Communication and Culture | Media, Culture, and Politics (Topic: Red States/Blue States: Rural America and the Rhetorical Construction of American Identity)
C445 | 5069 | Motter, J.


M-F, 11:30 AM-12:20 PM, SY 004

Instructor: Jeff Motter
E-Mail: jbmotter@indiana.edu
Office: Mottier Hall 258
Phone: 855-0844

During the 2004 U.S. Presidential election political pundits divided
the United States into red and blue states. This popular division of
the United States between Republican red states and Democratic blue
states reminds us of the significant political, religious, and
cultural differences between urban and rural America. These
differences are not unique to the twenty-first century but rather an
ongoing theme in US public culture that reaches as far back as
Thomas Jefferson’s understanding of the “yeoman farmer” as the
embodiment of distinctly American values like individualism, self-
sufficiency, and public virtue. At the turn of the twentieth century
rural America continued to be identified as the “heartland” and
associated with nature, truth, and faith while the urban represented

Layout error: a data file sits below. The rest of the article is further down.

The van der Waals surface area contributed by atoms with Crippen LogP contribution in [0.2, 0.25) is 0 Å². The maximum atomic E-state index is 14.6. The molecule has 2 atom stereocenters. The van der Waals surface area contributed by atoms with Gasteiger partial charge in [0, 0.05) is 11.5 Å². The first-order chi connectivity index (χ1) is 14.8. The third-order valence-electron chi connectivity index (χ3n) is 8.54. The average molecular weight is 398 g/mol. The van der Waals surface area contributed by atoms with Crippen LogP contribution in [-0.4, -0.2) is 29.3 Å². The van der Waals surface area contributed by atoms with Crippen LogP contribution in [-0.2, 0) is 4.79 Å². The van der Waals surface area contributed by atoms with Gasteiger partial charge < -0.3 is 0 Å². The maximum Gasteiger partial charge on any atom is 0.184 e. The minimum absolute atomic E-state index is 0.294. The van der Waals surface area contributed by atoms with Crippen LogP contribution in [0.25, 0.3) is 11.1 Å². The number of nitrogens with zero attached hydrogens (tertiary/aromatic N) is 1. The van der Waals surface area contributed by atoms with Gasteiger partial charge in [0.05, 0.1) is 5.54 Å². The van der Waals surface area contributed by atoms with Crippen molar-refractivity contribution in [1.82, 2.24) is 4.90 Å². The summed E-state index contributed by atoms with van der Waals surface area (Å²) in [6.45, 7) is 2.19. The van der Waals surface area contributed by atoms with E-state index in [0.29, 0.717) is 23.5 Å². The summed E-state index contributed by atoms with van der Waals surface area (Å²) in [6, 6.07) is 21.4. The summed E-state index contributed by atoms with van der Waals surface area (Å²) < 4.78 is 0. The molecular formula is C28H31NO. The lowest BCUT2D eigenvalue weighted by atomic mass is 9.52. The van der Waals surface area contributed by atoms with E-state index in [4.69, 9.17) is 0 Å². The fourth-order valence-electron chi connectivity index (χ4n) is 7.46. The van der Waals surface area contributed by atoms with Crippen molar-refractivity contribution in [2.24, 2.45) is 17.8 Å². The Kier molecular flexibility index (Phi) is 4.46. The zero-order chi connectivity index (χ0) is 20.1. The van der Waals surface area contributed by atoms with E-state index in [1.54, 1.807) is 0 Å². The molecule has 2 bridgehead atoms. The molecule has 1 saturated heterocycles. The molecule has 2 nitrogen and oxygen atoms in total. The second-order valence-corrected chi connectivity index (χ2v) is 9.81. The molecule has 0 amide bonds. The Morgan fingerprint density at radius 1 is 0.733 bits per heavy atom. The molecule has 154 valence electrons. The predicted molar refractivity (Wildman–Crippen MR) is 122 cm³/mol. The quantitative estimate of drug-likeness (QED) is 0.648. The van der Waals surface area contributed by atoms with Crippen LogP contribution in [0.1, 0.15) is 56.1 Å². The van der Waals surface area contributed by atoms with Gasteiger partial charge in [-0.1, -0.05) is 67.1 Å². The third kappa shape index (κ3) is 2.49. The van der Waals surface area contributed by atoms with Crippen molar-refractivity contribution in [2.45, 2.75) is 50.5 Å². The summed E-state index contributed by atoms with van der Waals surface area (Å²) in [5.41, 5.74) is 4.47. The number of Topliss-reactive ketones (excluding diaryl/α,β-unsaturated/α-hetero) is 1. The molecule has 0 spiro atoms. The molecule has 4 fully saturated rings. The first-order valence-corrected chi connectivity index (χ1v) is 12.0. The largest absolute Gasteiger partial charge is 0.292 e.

immorality, foreignness, greed, and paganism. Significant
differences between urban and rural America continue to exist yet
the significance of rural America in the construction of American
identity is often overlooked.

But what is rural America? What is the relationship between rural
America and American identity? We will approach these questions from
the perspective that both rural America and American identity are
rhetorical constructions that are contested and reinvented.
Generally, this course addresses the constitutive function of rural
America in our collective past, present, and future. We will look to
the past to understand how the rhetorical construction of rural
America continues to inform our understanding of American identity.
We will look to the present to understand how capitalism and
commercialism have reinvented rural America and American identity.
Finally, we will look to the future of rural America and the impact
of globalization on the American landscape.

• Readings will include: Thomas Jefferson, Theodore Roosevelt,
Richard Hofstadter, Mary Stuckey, Janice Hocker Rushing, Wendell
Berry, and Thomas Frank.

• Topics will include: The Frontier, Religion, Capitalism, and
Commercialism.

• Assignments will include four essays (3, 4, 4, & 7 pages) and
class participation.